In Part 8 of the series, “Every Family Has a Story,” Darla Johnson shows you how to arm yourself with good information as a caregiver.
Click here to read previous posts in this series.
Have you ever tried a new dish without using a recipe and it didn’t turn out so well? Or maybe you opened a box with a “some assembly required” toy or piece of furniture and didn’t use the directions and the results were less than desirable. Perhaps you set out on a trip and thought you were too keen to need a map, GPS, or directions and ended up getting “temporarily dislocated” (a.k.a. lost). What is the common thread through all of those scenarios?
It’s not a lack of desire, talent, ability, or intelligence.
It’s a lack of utilizing good information.
We live in an information society. Just about anything you’d ever want to know (and plenty that you don’t, like the constant barrage of updates on the Kardashians) is at your fingertips and instantly accessible. So when there’s a need to be in the know, there’s not always a good reason not to be. Sometimes you may need to dig a little deeper or try a little harder, but usually the answer is out there somewhere.
If you care for a child with special needs, then information can be your friend. I’m going to give you a few reasons why it’s to your advantage to educate yourself on the diagnosis of the son or daughter you care about. Having two children in our family who have a rare eye disorder, among other diagnoses, has made me a believer that knowledge is power.
The title of this post mentions a “surprisingly simple” way to help your special needs child. I didn’t it was easy, but it’s relatively simple to know how to seek out good information when we need it. And by growing in your knowledge of the child we care for, we in turn help the child.
One of the most important reasons to find out what you can about a disorder is so you can be the best advocate possible. Understanding how the diagnosis affects your loved one goes a long way to being able to provide care and knowing which specialists should be included in the care plan. You can search for agencies, foundations, groups, etc. that are relevant to the diagnosis and find assistance of all imaginable kinds.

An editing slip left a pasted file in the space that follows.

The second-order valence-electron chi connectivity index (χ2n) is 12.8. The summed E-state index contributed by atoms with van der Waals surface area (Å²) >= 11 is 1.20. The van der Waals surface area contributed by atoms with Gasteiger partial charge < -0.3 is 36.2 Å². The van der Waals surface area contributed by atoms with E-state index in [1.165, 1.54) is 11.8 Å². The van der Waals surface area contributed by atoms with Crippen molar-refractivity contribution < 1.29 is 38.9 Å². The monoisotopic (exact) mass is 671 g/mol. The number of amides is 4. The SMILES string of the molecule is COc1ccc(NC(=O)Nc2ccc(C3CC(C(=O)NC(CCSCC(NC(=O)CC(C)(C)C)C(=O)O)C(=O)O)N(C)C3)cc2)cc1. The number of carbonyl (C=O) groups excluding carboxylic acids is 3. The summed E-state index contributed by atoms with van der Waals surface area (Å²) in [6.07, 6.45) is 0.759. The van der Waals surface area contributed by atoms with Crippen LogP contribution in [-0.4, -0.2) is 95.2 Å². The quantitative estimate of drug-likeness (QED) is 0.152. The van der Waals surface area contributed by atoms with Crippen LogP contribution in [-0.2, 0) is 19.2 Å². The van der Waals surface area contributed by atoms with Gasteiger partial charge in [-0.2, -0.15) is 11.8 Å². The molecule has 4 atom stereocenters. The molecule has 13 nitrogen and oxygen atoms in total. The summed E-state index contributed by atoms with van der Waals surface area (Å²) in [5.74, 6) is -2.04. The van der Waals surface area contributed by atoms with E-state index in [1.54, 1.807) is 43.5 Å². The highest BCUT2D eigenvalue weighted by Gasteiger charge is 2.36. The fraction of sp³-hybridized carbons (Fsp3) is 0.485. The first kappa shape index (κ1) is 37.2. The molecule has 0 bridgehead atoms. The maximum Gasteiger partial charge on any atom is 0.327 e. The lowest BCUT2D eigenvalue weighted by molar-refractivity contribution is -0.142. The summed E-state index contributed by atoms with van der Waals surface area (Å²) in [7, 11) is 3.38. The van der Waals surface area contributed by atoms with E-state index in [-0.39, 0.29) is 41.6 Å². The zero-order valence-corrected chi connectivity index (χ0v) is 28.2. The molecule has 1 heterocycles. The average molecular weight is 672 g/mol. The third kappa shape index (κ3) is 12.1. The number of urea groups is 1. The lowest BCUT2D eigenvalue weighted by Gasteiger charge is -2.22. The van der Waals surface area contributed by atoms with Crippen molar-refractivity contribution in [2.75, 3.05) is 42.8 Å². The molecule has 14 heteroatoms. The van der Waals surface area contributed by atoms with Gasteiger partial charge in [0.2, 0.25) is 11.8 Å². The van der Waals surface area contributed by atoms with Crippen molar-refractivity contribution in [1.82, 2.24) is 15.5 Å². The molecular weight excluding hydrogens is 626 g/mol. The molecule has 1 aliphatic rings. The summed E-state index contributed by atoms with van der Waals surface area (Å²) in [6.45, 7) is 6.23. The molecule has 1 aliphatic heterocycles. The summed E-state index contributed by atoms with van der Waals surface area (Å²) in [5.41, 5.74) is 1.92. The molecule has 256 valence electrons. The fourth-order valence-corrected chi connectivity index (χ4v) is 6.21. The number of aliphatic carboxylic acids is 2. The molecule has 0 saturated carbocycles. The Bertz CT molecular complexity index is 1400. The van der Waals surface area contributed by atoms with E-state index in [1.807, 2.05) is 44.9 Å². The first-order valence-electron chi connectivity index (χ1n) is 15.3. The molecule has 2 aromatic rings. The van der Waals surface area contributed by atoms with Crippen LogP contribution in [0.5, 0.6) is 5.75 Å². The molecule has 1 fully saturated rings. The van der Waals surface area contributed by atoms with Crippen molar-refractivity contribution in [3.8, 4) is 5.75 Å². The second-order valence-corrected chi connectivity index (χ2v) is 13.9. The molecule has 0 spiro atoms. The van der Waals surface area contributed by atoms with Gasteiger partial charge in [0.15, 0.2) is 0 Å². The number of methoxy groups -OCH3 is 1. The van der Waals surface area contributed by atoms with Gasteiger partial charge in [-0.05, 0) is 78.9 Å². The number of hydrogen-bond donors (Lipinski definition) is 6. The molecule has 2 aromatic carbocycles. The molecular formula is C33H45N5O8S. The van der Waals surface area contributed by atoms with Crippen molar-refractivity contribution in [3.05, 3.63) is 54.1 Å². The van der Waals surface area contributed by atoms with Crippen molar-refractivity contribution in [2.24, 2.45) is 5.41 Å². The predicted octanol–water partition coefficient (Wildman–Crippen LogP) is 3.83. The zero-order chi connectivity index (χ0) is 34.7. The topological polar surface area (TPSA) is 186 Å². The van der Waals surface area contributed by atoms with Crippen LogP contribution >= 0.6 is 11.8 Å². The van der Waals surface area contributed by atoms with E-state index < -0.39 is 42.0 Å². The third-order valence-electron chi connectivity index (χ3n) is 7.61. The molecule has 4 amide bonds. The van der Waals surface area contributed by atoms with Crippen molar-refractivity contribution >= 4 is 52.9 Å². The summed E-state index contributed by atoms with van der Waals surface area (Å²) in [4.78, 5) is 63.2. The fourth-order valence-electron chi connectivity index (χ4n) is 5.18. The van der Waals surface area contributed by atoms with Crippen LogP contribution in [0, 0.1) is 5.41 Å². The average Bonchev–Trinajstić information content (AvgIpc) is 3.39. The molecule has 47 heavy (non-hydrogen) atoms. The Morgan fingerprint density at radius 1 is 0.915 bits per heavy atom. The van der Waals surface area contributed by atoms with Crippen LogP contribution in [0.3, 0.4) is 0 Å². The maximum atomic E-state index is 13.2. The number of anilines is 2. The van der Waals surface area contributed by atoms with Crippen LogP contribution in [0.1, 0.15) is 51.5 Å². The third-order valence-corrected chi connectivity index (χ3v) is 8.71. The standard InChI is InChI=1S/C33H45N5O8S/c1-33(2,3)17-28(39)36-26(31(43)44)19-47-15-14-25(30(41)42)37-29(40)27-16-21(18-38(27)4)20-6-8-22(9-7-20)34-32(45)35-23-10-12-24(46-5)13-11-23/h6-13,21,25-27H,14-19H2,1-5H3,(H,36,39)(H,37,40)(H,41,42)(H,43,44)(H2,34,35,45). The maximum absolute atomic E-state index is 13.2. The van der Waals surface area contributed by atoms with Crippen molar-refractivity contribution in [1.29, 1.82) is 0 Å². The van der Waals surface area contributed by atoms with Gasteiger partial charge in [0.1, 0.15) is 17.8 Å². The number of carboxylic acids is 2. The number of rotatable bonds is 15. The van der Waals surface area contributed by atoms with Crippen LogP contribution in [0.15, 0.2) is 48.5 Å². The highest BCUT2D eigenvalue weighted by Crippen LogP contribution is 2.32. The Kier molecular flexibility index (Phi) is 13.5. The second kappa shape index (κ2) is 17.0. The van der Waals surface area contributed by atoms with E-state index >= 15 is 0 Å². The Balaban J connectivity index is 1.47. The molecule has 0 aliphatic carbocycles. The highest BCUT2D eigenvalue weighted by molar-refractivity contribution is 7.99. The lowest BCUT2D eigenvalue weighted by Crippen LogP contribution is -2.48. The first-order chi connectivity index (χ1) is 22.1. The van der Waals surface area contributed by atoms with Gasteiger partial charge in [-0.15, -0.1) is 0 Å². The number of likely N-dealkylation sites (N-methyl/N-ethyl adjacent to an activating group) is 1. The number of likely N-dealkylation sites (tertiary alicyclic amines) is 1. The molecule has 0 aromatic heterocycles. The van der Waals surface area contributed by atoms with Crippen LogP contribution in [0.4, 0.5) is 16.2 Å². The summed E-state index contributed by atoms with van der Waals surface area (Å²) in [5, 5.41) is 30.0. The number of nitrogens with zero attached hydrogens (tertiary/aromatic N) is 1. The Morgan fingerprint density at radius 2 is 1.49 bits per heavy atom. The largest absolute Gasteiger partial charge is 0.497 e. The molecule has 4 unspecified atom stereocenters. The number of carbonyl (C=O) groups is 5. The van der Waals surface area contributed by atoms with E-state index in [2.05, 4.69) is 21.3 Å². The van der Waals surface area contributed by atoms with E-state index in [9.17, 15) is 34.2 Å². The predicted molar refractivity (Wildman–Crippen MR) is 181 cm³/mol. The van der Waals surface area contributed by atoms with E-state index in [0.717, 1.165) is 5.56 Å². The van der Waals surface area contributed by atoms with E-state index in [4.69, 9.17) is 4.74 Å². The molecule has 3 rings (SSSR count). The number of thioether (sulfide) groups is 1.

When you’re an informed advocate, you have some power to influence others around the one you care for. One personal example is helping the people around my low-vision son know that he needs to hold things close to his face in order to see them. This goes for television viewing as well; it’s an “old wives’ tale” that being close to it will hurt his eyes. When I educated people about this need of his, they happily complied with helping him.
Another significant advantage of being educated is to be in better control of treatment options. If you didn’t know that a specific medication could help treat symptoms of your child’s diagnosis, you wouldn’t know to inquire about it. If you had no idea that certain hospitals help people with specific diagnoses free of charge (if they qualify), you may end up spending a lot of money needlessly. If you understood that physical therapy was an effective treatment option instead of jumping directly into the idea of surgery, wouldn’t you want to try physical therapy first?